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My original article got very long, so I decided to break it up. I don't want you to lose interest. 

Say No To Chemicals 

Paper envelopes, plastic PVC flips. These are cheap ways to store your coins. Don't. Spend the extra bit of money to get better quality products. Paper was not created to store coins in and will release chemicals onto your coins over time if they are stored in paper envelopes. The chemicals will cause unattractive toning, discoloration, and spotting. Paper can easily turn a great mint state coin into a disaster. PVC can often be worse. If you've ever seen that disgusting green slime on the surface of a coin, that's PVC, polyvinyl chloride damage. The chemicals in certain plastics will leech out and damage the coins over time. Storing coins in PVC flips is generally fine for a short period of time, but once you keep them in there longer, it will be damaged forever and will be ungradable by the grading services and you will find it difficult to find a buyer, even at a significantly reduced price. 

Don't Talk When Your Coins Are Out 

Something that is done way too often is talking when coins are out of their holders. Your mouth is filled with saliva, which is released from your mouth and will land on the coins. At that points, the coin will begin to spot, change color, and create unattractive toning. Mint state and proof coins are destroyed all the time by talking. For a personal example, when I was much younger (I've learned a lot since then), I was looking at a Franklin Half Dollar I have. I then sneezed all over the coin! I was very freaked out and quickly tried to carefully wipe it off. It looked like it worked, but, interestingly enough, after a couple months, a couple dark spots appeared on the coin. Fortunately, this is a circulated common-date Franklin Half Dollar worth only a small premium above spot, but still, I am still upset I ruined a coin. 

Store Your Coins Properly 

Another common mistake when it comes to protecting a collection is coin storage. Keep your coins in a controlled environment, with minimal temperature and humidity changes. If you keep your collection in a log cabin in northern Michigan or Minnesota where it is only heated occasionally for trips, that's a bad idea. It's also a bad idea to put coins in attics or basements. Many people recommend using silica to help protect the coins from the humidity. Intercept Technology is a great way to protect your coins from tarnishing and destruction. A great way to protect your coins is to have them all slabbed and “sonically sealed” by a professional grading service like PCGS or NGC. You can put them in a dark, dry safe with silica in an Intercept Technology storage box. That way, your coins are safe from burglary, fire, and, most of all, the environment.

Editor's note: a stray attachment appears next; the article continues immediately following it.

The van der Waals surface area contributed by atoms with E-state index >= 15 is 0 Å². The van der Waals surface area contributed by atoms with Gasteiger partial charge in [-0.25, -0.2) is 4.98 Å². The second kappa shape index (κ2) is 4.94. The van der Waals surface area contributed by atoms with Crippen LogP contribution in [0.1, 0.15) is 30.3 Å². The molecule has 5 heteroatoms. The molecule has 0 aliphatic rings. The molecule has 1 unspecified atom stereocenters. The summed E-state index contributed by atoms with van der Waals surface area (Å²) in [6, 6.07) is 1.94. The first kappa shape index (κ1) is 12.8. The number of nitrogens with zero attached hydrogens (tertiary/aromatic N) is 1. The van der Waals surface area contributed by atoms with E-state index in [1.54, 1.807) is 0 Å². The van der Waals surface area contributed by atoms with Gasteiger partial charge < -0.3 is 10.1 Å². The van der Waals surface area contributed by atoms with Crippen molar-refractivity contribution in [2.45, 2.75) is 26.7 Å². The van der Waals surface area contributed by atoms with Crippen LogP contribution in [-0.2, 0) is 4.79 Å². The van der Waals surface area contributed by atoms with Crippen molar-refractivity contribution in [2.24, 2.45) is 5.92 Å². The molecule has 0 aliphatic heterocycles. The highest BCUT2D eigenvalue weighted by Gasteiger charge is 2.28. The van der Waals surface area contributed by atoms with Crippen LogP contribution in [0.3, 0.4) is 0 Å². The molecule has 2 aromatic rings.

Breaking Coins Out Of Slabs 

Should you break coins out of slabs? Well, the answer depends. My recommendation is no, but some people have reasons to. Some collectors are absolutely against breaking coins out of slabs, while others do it all the time. Some people like having the raw coins and only buy slabbed coins because 1.) that's what is available or 2.) they like to know it's genuine and authentic, but would rather put them in an album, like the Dansco 7070 album. If you do break coins out of slabs, be sure to be careful to avoid damaging the coin and also…and this is extremely important…send the broken slab back to the grading company!! People often send coins in for regrading and each time that happens, the population number for the coin is increased in the database. By sending the slab back, it tells them that the coin is no longer considered in that population and can be removed. The company will not be mad at you for breaking it out, but rather be grateful that you took the time to help make the population and price reports as accurate as possible.